Electric vehicles (EVs) are catching on faster than even their most ardent supporters ever expected, which inevitably means the pile of spent lithium-ion batteries that once powered those cars is also rising fast.
China alone is forecast to generate around 500,000 tonnes of battery waste by 2020, a number that would hit 1.2 million tonnes per year by 2030, when considering global consumption, London-based Circular Energy Storage (CES) said Thursday.
Some companies, such as tech giant Apple, are grabbing the bull by the horns by trying to re-use as many minerals contained in discarded batteries as possible.
CES sees a profitable business on battery recycling. According to the consultancy, recycled material and second life batteries can generate a market worth more than $6 billion, based on current metal prices.
The experts believe the amount of lithium and cobalt from recycled materials will be equivalent to about a half and a quarter respectively of today’s markets for the mined commodities.
By 2030, they say, batteries with a capacity of close to 1,000 GWh will have become available for a second life, adding significant capacity to markets for backup power, stationary energy storage and EV charging.
“While the industry tend to focus on the electric cars we expect more batteries from heavy use applications such as electric buses, trucks, fork lifts, e-bikes and scooters,” says Hans Eric Melin, managing director at Circular Energy Storage and the author of the study. “However, the geographical differences are huge, both regarding volume and the characteristics of the waste stream.”
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In North America and Europe, recycling is seen as a waste disposal activity that companies should be paid to carry out. In China, the largest producer and consumer of lithium-ion batteries, competition has become so intense that recyclers are willing to pay to get their hands on dead batteries.
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This appetite means China’s grip on lithium-ion (Li-ion) battery recycling is set to grow. American and European recycling companies have good processes, but might struggle to find the volumes of used batteries needed for profitable operations.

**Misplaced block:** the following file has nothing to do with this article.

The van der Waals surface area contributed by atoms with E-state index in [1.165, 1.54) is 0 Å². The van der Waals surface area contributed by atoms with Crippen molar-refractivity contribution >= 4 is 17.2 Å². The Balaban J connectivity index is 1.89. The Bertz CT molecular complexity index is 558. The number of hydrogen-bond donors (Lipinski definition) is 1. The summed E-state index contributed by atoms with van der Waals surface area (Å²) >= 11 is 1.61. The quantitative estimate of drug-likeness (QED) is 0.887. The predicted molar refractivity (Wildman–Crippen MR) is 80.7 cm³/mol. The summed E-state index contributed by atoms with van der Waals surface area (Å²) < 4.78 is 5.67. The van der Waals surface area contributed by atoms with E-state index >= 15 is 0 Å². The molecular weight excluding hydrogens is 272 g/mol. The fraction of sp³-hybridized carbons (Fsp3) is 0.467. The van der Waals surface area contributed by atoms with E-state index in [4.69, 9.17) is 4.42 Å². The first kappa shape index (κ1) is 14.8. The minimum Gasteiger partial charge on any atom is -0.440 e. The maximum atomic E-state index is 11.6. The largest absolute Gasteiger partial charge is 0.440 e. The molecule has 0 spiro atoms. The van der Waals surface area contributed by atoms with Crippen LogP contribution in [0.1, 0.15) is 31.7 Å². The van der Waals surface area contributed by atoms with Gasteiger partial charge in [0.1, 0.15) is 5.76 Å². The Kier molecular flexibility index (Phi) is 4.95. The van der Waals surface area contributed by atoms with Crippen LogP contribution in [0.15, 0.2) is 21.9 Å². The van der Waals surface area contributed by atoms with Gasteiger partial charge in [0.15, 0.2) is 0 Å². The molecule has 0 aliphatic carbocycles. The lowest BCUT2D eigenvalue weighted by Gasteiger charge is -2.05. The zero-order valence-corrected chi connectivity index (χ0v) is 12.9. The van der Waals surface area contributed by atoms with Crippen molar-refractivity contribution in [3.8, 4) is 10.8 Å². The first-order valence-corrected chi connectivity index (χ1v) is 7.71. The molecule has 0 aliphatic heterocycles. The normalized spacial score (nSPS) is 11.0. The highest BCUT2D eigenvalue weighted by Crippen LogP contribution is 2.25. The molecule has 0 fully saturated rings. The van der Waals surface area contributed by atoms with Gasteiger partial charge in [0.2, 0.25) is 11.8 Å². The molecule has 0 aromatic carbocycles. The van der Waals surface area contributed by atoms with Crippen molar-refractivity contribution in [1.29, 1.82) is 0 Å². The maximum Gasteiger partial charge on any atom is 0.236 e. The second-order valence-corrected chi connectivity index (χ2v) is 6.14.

One of the reasons, says Linda L. Gaines of Argonne National Laboratory, is that the Western world lacks a clear path to large-scale economical recycling, battery researchers say. As a consequence, manufacturers have traditionally focused on lowering costs and increasing battery longevity and charge, instead of trying to improve batteries’ recyclability. And because researchers have made only modest progress in that field, relatively few Li-ion batteries end up being recycled.
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CES estimates that as much as 125,000 tonnes of lithium carbonate equivalent (LCE), 35,000 tonnes of cobalt and 86,000 tonnes of nickel could be recovered by 2030 from waste batteries. To this, between 400,000 and 1 million tonnes of production scrap might be added, depending on efficiency and production volume, it says.
“Together, processed volumes of waste lithium-ion batteries and scrap materials will make up a market worth more than $6 billion,” the consultancy predicts.
An even larger market is the one for remanufactured and second-life batteries. CES anticipates that 75% of light, heavy and utility vehicle batteries will either be remanufactured for use in its original applications, or repurposed to be used in other stationary energy storage systems.
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